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Gender Parity and Primary Education: Number 2, April 2005 View All Reports >
Barriers, threats and opportunities

Progress in achieving the education and gender MDGs depends not just on providing education but on addressing the barriers that prevent some children from starting or completing school. Among the most significant barriers are poverty, mothers' lack of education and the urban-rural divide.

Poverty Household survey data from all developing regions show that children from the poorest 20 per cent of households are 3.2 times more likely to be out of primary school than those from the wealthiest 20 per cent. This ratio masks wide variations among regions and between individual countries.

In the CEE/CIS region the poorest children are 1.6 times more likely to be out of primary school, whereas the ratio stretches to 4.5 in both Middle East/North Africa and Latin America/Caribbean. Even within CEE/CIS, in both Kazakhstan and the Republic of Moldova children from the poorest households are at least 5.0 times more likely to be out of school.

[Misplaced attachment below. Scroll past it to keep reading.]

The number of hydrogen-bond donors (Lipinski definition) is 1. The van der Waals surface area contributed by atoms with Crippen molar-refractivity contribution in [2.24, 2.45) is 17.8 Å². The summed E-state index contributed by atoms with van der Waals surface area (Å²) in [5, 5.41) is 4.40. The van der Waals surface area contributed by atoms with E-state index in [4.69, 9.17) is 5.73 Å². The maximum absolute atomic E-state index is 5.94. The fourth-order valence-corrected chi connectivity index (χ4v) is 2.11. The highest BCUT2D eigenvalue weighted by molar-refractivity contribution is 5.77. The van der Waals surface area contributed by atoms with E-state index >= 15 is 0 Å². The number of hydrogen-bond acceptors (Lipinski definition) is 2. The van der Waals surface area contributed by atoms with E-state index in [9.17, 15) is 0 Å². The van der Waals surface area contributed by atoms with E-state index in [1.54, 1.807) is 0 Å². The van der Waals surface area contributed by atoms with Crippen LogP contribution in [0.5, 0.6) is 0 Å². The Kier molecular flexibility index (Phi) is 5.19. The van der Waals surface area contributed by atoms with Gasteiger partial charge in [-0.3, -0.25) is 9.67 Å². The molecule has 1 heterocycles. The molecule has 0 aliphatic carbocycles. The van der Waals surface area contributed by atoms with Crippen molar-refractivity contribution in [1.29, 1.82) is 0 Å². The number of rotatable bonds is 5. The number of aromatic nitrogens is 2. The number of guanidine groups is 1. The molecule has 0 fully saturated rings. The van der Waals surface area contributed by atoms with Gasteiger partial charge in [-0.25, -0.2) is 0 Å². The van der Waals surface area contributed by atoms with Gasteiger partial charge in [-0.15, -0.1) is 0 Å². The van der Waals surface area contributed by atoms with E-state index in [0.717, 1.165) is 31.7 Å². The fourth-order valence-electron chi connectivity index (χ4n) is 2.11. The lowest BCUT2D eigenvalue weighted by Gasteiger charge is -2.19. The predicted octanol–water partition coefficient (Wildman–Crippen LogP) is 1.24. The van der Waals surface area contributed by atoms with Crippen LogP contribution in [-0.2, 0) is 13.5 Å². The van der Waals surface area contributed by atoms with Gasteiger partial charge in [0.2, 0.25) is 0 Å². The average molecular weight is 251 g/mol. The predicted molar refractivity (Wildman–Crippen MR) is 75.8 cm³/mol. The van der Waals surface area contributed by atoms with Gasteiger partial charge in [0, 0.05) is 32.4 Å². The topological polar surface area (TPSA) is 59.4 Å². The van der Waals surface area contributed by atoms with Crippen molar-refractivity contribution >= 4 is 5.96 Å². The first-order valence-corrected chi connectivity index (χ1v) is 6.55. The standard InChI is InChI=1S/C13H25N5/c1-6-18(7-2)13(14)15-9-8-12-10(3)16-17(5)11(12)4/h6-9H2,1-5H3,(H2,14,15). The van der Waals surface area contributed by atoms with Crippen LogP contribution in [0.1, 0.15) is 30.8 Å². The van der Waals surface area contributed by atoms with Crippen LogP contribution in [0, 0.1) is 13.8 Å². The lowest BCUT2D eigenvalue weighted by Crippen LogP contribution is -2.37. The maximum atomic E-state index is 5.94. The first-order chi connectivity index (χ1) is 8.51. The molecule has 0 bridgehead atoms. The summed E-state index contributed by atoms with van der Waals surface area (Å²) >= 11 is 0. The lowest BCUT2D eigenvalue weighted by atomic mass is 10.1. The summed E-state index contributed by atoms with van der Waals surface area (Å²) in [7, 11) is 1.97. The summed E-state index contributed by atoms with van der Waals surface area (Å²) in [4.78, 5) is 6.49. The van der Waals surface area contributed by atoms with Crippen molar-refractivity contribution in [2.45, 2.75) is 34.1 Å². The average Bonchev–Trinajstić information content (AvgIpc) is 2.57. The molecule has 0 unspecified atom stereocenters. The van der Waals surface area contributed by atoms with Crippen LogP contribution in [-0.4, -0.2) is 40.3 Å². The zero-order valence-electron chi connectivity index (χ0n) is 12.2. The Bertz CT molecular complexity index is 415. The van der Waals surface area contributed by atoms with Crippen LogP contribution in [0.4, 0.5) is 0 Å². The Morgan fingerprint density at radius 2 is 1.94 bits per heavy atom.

Mothers' education Children whose mothers have had no education are more than twice as likely to be out of school as children whose mothers have had some education and the likelihood stretches to more than two-and-a-half times in Latin America/Caribbean and South Asia.

In developing countries, 75 per cent of children out of primary school have mothers with no education rising to 80 per cent in West/Central Africa, South Asia and Middle East/North Africa. These data underline the importance of getting as many girls and future mothers into school as soon as possible and encouraging them to stay on to complete their education.

Geographic location Children's chances of going to school partly depend on where they live. Fully 30 per cent of rural children in developing countries are out of school compared with 18 per cent of those living in urban areas.

Among those children out of school who live in rural areas, girls are often the most deprived. For example, in Ethiopia, for every 100 boys in school in urban areas there are 97 girls; but for every 100 boys in school in rural areas there are only 76 girls.

Progress for Children
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